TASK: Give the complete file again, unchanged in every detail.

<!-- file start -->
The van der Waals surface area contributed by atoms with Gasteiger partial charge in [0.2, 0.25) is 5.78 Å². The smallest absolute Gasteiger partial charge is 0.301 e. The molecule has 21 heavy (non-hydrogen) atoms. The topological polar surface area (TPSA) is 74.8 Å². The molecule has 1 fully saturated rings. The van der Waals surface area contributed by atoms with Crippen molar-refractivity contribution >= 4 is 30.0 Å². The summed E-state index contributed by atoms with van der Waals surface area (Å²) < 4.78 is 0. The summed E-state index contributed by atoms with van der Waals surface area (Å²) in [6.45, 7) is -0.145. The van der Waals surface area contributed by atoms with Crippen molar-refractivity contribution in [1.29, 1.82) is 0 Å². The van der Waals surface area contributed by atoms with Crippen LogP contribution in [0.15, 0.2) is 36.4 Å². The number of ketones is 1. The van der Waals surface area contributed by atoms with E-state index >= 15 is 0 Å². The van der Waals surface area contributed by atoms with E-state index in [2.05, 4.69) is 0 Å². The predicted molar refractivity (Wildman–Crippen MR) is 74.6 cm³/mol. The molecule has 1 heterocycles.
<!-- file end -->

The van der Waals surface area contributed by atoms with Gasteiger partial charge in [0.2, 0.25) is 5.78 Å². The smallest absolute Gasteiger partial charge is 0.301 e. The molecule has 21 heavy (non-hydrogen) atoms. The topological polar surface area (TPSA) is 74.8 Å². The molecule has 1 fully saturated rings. The van der Waals surface area contributed by atoms with Crippen molar-refractivity contribution >= 4 is 30.0 Å². The summed E-state index contributed by atoms with van der Waals surface area (Å²) < 4.78 is 0. The summed E-state index contributed by atoms with van der Waals surface area (Å²) in [6.45, 7) is -0.145. The van der Waals surface area contributed by atoms with Crippen molar-refractivity contribution in [1.29, 1.82) is 0 Å². The van der Waals surface area contributed by atoms with Crippen LogP contribution in [0.15, 0.2) is 36.4 Å². The number of ketones is 1. The van der Waals surface area contributed by atoms with E-state index >= 15 is 0 Å². The van der Waals surface area contributed by atoms with E-state index in [2.05, 4.69) is 0 Å². The predicted molar refractivity (Wildman–Crippen MR) is 74.6 cm³/mol. The molecule has 1 heterocycles.